It is that time of year again. Old man winter has finally decided to make his annual retreat leaving us with warm days and warmer thoughts. This month w shake off the sweatshirt and trade it in for a bathing suit. Before you put the hot coffee down and run out for a cold beer there’s a couple things you should double check. The thing that may take the spring out of your step the quickest, is a sprained ankle.
May is NADRA’s (North American Deck and Railing Association) “deck safety month” for good reason. This is the time of year we really start to use our decks often. Based on data from the Consumer Product Safety Commission, more than 6,000 people are injured each year in incidents involving the structural failure or collapse of a deck or porch. The worst part of these accidents isn’t that they ruin a spring and summer but more that they are preventable with a little bit of forethought and diligence. You are going to want to make sure that everything is sturdy instead of appearing sturdy. One of the most common failure points is the ledger. Here’s a couple things to look for on a ledger.
Brazilian Decking like Ipe, Cumaru, or Tigerwood is some of the longest-lasting wood around. Not only do these woods make your deck look absolutely stunning, they also last decades longer than other alternatives. Many customers ask if we recommend an alternative framing material, since they want their framing to last as long as their deck. Continue reading →
If you’re like most home owners, you’re looking to invest in creating a small outdoor oasis for your friends and family this summer. With the multitude of options for your backyard, how do you know what’s right for you? Two options that many homeowners consider are decks and porches.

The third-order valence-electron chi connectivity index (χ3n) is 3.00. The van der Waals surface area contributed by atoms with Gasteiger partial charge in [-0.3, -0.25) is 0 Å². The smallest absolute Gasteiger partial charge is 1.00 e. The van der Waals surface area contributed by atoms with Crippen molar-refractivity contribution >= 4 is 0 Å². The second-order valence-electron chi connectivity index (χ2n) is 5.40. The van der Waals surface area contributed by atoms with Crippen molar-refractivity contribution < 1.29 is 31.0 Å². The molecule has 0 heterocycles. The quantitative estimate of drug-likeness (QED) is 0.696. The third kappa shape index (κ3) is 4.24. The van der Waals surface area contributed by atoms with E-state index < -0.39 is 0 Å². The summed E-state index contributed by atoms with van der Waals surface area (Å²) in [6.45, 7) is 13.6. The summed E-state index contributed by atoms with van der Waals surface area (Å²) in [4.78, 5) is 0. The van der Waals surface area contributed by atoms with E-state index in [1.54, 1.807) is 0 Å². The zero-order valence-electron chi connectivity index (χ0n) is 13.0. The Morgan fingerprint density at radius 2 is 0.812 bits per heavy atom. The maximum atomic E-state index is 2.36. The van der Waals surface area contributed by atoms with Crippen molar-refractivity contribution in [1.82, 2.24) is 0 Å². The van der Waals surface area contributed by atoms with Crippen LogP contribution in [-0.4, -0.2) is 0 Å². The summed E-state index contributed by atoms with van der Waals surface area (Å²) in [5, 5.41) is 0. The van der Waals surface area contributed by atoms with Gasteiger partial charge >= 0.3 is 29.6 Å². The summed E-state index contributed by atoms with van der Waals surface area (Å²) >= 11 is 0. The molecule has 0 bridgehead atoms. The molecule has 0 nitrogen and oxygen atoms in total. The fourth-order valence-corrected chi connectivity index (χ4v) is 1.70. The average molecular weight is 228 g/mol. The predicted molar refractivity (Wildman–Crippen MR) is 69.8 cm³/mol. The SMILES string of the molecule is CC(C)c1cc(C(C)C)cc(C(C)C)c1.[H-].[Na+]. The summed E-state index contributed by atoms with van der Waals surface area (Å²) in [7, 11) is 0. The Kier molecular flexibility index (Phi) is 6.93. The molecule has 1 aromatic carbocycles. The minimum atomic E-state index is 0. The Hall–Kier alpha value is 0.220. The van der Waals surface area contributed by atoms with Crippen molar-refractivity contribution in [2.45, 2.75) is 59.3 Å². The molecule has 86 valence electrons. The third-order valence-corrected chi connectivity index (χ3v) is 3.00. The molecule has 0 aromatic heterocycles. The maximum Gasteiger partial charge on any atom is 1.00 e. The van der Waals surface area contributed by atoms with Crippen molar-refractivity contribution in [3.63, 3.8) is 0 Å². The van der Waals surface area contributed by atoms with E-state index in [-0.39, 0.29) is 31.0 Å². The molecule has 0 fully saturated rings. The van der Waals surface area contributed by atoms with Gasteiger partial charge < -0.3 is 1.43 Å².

Ipe plugs keep the surface of this luxurious deck smooth.
In order to fill holes left by screws, you will need to purchase wood plugs. But if you want to go with the most secure plugs, then the Extreme Plugs is the way to go! These plugs are completely unique since they are milled with tolerance absorbing rings, which make them the safest option. You can buy the Extreme Plug in three different sizes and five wood types, Ipe, Cumaru, Garapa, Tigerwood and Massaranduba. To get more technical details and options, watch these videos:
Unfortunately, deck collapses like this one are happening far too often. Old decks that were made with the wrong fasteners, rotting ledgers, and in many cases, neglect are the primary factors. When it comes to fasteners, nails are the worst kind since they don’t hold to the material well and often slip out after years of use.
If your deck builder didn’t build to code and rushed through the installation process, you might find many loose boards, unsecured railings, or deteriorating flashing. When you add these factors together you can see why so many decks are failing and causing massive injuries across the country.
If you own a deck that’s more than 15 years old, now is the time to perform an annual deck inspection.
What should you do if you own an older deck? What if you just bought a home with a deck?
Get a deck inspection from a licensed contractor. Hopefully, you choose someone who is familiar with today’s building codes and who can point out any issues that are in need of immediate, or future repair. Contact your local building department or NADRA chapter to find professionals in your area.
What if your deck is in need of complete renovation?
Should your deck inspection reveal that it’s time to replace your deck, why not build a better one? AdvantageLumber.com has a full inventory of sustainably harvested decking materials. Best yet, our hardwoods fit any sized budget because we are the direct supplier. There’s no middleman which means you pay less for today’s finest decking materials.
There are over 40 million decks in the United States that are over 20 years old. Given the numbers, it’s easy to imagine that a great majority are in need of repair or replacement. If you own, or know someone who owns an old deck, now is the best time to take back your outdoor life. Why tempt fate, or worse, the inevitable collapse of your deck? If your deck was built with nails, or is older than 20 years old, now is the time to give yourself a manageable solution. Call 1-877-232-3915 to get your free decking quote.
Loose and corroded fasteners can be a deck owner’s worst nightmare. Inspect the decking for these detrimental elements before it’s too late.
Over 40 million of decks in the United States are over 20 years old. If you have not inspected the structural integrity of your deck in the past 20 years, or you have a home with a deck you know nothing about, this is the time to inspect the decking for potential hazards.